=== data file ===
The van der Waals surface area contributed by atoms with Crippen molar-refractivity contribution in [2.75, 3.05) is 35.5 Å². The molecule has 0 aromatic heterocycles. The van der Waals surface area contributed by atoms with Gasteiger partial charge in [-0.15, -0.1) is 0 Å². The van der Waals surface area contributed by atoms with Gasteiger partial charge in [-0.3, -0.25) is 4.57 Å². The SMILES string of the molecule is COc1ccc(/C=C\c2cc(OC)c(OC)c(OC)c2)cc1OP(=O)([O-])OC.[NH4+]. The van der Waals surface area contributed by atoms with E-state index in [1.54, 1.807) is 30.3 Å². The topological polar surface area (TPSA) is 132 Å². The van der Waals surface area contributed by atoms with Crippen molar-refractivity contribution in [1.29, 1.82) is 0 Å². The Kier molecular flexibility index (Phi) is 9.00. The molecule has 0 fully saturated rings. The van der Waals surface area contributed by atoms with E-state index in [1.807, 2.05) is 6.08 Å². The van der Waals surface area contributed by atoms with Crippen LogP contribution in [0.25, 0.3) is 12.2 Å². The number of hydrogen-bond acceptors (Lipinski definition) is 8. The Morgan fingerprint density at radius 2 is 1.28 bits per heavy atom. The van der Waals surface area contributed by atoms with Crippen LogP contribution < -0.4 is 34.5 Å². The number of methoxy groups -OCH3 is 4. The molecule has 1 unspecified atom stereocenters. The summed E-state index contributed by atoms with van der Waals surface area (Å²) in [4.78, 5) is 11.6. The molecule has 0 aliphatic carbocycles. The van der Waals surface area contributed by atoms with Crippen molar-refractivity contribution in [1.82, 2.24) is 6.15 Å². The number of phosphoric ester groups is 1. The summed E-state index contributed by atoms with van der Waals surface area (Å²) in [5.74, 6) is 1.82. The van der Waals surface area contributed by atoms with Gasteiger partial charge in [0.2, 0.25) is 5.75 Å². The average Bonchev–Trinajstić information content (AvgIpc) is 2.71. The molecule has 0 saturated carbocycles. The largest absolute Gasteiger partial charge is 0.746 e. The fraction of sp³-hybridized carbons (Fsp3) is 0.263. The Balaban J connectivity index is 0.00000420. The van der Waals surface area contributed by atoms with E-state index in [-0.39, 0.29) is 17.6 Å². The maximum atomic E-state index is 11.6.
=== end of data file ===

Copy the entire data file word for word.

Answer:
The van der Waals surface area contributed by atoms with Crippen molar-refractivity contribution in [2.75, 3.05) is 35.5 Å². The molecule has 0 aromatic heterocycles. The van der Waals surface area contributed by atoms with Gasteiger partial charge in [-0.15, -0.1) is 0 Å². The van der Waals surface area contributed by atoms with Gasteiger partial charge in [-0.3, -0.25) is 4.57 Å². The SMILES string of the molecule is COc1ccc(/C=C\c2cc(OC)c(OC)c(OC)c2)cc1OP(=O)([O-])OC.[NH4+]. The van der Waals surface area contributed by atoms with E-state index in [1.54, 1.807) is 30.3 Å². The topological polar surface area (TPSA) is 132 Å². The van der Waals surface area contributed by atoms with Crippen molar-refractivity contribution in [1.29, 1.82) is 0 Å². The Kier molecular flexibility index (Phi) is 9.00. The molecule has 0 fully saturated rings. The van der Waals surface area contributed by atoms with E-state index in [1.807, 2.05) is 6.08 Å². The van der Waals surface area contributed by atoms with Crippen LogP contribution in [0.25, 0.3) is 12.2 Å². The number of hydrogen-bond acceptors (Lipinski definition) is 8. The Morgan fingerprint density at radius 2 is 1.28 bits per heavy atom. The van der Waals surface area contributed by atoms with Crippen LogP contribution < -0.4 is 34.5 Å². The number of methoxy groups -OCH3 is 4. The molecule has 1 unspecified atom stereocenters. The summed E-state index contributed by atoms with van der Waals surface area (Å²) in [4.78, 5) is 11.6. The molecule has 0 aliphatic carbocycles. The van der Waals surface area contributed by atoms with Crippen molar-refractivity contribution in [1.82, 2.24) is 6.15 Å². The number of phosphoric ester groups is 1. The summed E-state index contributed by atoms with van der Waals surface area (Å²) in [5.74, 6) is 1.82. The van der Waals surface area contributed by atoms with Gasteiger partial charge in [0.2, 0.25) is 5.75 Å². The average Bonchev–Trinajstić information content (AvgIpc) is 2.71. The molecule has 0 saturated carbocycles. The largest absolute Gasteiger partial charge is 0.746 e. The fraction of sp³-hybridized carbons (Fsp3) is 0.263. The Balaban J connectivity index is 0.00000420. The van der Waals surface area contributed by atoms with E-state index in [-0.39, 0.29) is 17.6 Å². The maximum atomic E-state index is 11.6.